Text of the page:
Story Source:

The above story is based on materials provided by Wolters Kluwer Health: Lippincott Williams & Wilkins. Note: Materials may be edited for content and length.


Journal Reference:

  1. Seiple, William, Rosen, Richard, Garcia, Patricia. Abnormal Fixation in Individuals With Age-Related Macular Degeneration When Viewing an Image of a Face. Optometry and Vision Science, January 2013 DOI: 10.1097/OPX.0b013e3182794775

Cite This Page:

Wolters Kluwer Health: Lippincott Williams & Wilkins. "Why do age-related macular degeneration patients have trouble recognizing faces?." ScienceDaily. ScienceDaily, 7 January 2013. <www.sciencedaily.com/releases/2013/01/130107095349.htm>.
Wolters Kluwer Health: Lippincott Williams & Wilkins. (2013, January 7). Why do age-related macular degeneration patients have trouble recognizing faces?. ScienceDaily. Retrieved October 23, 2014 from www.sciencedaily.com/releases/2013/01/130107095349.htm
Wolters Kluwer Health: Lippincott Williams & Wilkins. "Why do age-related macular degeneration patients have trouble recognizing faces?." ScienceDaily. www.sciencedaily.com/releases/2013/01/130107095349.htm (accessed October 23, 2014).

Share This



More Health & Medicine News

Thursday, October 23, 2014

Featured Research

from universities, journals, and other organizations


Featured Videos

from AP, Reuters, AFP, and other news services

Ebola Fears Keep Guinea Hospitals Empty

Ebola Fears Keep Guinea Hospitals Empty

AP (Oct. 23, 2014) Fears of Ebola are keeping doctors and patients alike away from hospitals in the West African nation of Guinea. (Oct. 23) Video provided by AP
Powered by NewsLook.com
Orthodontist Mom Jennifer Salzer on the Best Time for Braces

Orthodontist Mom Jennifer Salzer on the Best Time for Braces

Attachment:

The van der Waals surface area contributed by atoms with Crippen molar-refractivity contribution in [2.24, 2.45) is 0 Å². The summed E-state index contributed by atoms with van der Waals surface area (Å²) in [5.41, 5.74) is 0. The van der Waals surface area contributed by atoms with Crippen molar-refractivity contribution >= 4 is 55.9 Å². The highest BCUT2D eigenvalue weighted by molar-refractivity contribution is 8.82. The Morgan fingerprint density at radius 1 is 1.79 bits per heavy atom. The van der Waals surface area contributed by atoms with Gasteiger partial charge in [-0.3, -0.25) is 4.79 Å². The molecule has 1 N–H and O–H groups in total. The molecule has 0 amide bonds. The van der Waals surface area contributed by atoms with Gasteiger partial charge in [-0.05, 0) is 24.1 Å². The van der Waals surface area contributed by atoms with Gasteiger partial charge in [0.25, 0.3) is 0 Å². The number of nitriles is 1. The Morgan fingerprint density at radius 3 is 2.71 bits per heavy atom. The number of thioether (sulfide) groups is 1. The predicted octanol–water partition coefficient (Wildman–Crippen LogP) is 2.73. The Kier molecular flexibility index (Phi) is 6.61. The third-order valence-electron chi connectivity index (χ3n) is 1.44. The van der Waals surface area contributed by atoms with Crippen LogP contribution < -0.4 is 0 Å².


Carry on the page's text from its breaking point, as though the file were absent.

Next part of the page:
Working Mother (Oct. 22, 2014) Is your child ready? Video provided by Working Mother
Powered by NewsLook.com
U.S. Issues Ebola Travel Restrictions, Are Visa Bans Next?

U.S. Issues Ebola Travel Restrictions, Are Visa Bans Next?

Newsy (Oct. 22, 2014) Now that the U.S. is restricting travel from West Africa, some are dropping questions about a travel ban and instead asking about visa bans. Video provided by Newsy
Powered by NewsLook.com
More People Diagnosed With TB In 2013, But There's Good News

More People Diagnosed With TB In 2013, But There's Good News

Newsy (Oct. 22, 2014) The World Health Organizations says TB numbers rose in 2013, but it's partly due to better detection and more survivors. Video provided by Newsy
Powered by NewsLook.com

Search ScienceDaily

Number of stories in archives: 140,361

Find with keyword(s):
Enter a keyword or phrase to search ScienceDaily for related topics and research stories.

Save/Print:
Share:

Breaking News:

Strange & Offbeat Stories


Health & Medicine

Mind & Brain

Living & Well

In Other News

... from NewsDaily.com

Science News

Health News

Environment News

Technology News



Save/Print:
Share:

Free Subscriptions


Get the latest science news with ScienceDaily's free email newsletters, updated daily and weekly. Or view hourly updated newsfeeds in your RSS reader:

Get Social & Mobile


Keep up to date with the latest news from ScienceDaily via social networks and mobile apps:

Have Feedback?


Tell us what you think of ScienceDaily -- we welcome both positive and negative comments. Have any problems using the site? Questions?
Mobile: iPhone Android Web
Follow: Facebook Twitter Google+
Subscribe: RSS Feeds Email Newsletters
Latest Headlines Health & Medicine Mind & Brain Space & Time Matter & Energy Computers & Math Plants & Animals Earth & Climate Fossils & Ruins